Wednesday, March 12, 2014

12 million views for Obama's Appearance on Between Two Ferns

In case you haven't seen it, here's the video of President Barack Obama's appearance with Zack Galifianakis on his Funny or Die web series, Between Two Ferns:





Folks can argue about the quality of the humor present in the clip. I personally found key snippets like the reference to North Ikea or drones funny, but it's hard to deny the fact that the clip has been viewed 12 million times in just one short 24-hour period or the level of meta-coverage for the piece as a wide range of news outlets including The New York Times, The Washington Post, and even the PBS News Hour have covered the President's effort to inject humor into his marketing of the Affordable Care Act.



The video itself was the leading source of visits to healthcare.gov yesterday according to an update from The Washington Post. Whether the video will actually lead to additional sign-ups by those in the coveted under 30 age bracket remains to be seen. As the Post noted:


According to the Sysomos social analytics platform, the video had been mentioned 30,000 times on Twitter as of 1 p.m. eastern. Few of those tweets, though -- about 1,400 -- also mentioned health care.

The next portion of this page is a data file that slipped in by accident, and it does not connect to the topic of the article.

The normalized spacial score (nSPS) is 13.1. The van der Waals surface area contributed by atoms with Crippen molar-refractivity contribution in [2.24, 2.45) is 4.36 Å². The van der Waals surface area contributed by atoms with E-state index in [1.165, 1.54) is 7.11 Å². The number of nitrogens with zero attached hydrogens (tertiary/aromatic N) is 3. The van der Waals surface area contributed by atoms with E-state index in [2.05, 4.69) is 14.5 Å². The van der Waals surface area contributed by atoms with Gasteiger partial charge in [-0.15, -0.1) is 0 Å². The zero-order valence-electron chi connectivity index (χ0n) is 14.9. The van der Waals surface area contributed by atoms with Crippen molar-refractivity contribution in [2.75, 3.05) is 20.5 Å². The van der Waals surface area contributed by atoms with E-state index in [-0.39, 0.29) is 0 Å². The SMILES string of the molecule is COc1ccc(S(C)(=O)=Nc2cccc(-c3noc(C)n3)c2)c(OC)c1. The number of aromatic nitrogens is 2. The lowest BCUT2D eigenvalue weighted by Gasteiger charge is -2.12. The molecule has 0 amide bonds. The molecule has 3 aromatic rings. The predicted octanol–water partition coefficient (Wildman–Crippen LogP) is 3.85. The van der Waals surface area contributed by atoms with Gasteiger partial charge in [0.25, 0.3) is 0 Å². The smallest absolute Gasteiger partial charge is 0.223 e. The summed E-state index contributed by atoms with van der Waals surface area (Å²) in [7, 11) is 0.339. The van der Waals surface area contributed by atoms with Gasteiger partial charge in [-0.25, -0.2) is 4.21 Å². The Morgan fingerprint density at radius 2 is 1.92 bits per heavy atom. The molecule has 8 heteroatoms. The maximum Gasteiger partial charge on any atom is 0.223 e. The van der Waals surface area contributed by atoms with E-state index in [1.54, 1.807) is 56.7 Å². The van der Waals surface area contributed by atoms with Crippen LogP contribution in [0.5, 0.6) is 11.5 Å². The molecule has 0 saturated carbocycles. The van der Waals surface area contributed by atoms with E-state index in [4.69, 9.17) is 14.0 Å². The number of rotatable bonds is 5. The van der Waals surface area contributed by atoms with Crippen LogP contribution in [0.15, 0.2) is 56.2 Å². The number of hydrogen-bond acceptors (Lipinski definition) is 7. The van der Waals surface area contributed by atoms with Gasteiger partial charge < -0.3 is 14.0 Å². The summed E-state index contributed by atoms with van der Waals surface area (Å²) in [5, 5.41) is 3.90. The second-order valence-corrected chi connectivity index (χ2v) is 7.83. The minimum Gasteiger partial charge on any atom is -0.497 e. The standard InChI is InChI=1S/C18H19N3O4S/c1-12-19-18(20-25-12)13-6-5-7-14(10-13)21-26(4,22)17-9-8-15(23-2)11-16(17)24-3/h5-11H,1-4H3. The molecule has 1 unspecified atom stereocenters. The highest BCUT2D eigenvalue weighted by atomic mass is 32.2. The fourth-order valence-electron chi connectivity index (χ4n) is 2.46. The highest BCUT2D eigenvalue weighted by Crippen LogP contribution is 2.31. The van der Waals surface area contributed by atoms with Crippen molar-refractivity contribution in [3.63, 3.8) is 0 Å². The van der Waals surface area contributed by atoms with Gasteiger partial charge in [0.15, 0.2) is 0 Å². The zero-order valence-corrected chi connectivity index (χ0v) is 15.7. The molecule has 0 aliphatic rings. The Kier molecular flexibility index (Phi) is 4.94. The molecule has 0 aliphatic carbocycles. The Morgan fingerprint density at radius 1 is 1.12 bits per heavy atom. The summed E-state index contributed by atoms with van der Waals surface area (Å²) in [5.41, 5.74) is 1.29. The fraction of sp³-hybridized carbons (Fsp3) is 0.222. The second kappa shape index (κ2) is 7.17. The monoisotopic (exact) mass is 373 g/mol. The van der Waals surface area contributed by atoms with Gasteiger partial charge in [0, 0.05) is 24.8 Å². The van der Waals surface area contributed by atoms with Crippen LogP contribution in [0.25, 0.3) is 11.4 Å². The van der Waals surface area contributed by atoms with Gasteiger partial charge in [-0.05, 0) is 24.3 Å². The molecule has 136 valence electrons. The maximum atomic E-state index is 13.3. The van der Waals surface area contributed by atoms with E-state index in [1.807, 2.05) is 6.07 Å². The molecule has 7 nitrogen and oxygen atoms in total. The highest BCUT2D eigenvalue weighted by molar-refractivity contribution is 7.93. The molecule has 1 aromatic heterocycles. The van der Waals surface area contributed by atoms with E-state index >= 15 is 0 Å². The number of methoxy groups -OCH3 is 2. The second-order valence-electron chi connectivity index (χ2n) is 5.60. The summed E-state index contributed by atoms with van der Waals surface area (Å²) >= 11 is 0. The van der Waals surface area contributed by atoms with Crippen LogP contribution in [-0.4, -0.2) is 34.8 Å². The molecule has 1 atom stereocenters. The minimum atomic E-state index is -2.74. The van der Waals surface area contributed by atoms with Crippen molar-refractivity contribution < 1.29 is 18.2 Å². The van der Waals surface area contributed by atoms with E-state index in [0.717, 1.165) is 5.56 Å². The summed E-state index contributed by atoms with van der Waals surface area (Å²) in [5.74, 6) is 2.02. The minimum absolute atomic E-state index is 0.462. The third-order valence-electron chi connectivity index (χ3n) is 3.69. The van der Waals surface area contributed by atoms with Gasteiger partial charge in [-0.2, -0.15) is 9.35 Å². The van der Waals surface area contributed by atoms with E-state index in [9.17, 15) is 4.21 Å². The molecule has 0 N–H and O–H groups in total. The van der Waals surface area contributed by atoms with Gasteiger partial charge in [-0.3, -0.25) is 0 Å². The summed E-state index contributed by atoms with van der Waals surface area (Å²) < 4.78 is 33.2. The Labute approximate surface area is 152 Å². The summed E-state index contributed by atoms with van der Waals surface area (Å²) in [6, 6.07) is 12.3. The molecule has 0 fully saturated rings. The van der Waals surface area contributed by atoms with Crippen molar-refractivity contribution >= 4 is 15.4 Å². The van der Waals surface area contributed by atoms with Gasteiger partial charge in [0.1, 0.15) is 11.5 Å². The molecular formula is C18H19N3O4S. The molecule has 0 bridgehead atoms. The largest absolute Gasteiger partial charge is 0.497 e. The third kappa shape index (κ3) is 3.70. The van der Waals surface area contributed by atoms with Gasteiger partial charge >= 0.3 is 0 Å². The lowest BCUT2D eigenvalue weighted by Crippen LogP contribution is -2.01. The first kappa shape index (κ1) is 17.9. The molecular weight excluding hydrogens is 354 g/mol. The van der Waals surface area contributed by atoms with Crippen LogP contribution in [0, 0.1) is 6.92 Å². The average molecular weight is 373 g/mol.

So while the clip is generating attention, it's not certain that it will have its true intended effect -- increasing enrollment in various health plans prior to the March 31st deadline. As previous academic research by Danna Young has suggested, viewers process comedy peripherally so they may focus more on getting and enjoying the jokes, rather than on internalizing the message about the value of enrolling in a plan through the health care exchange.



At the same time, my own work has suggested that viewers appreciate the politician who can handle both humorous attacks and can be funny enough to make their own jokes. Moreover, it's not just the clip itself that will have an impact but the meta-coverage or mainstream news media coverage of the 6 1/2 minute video that will keep the story front and center through a couple of news cycles.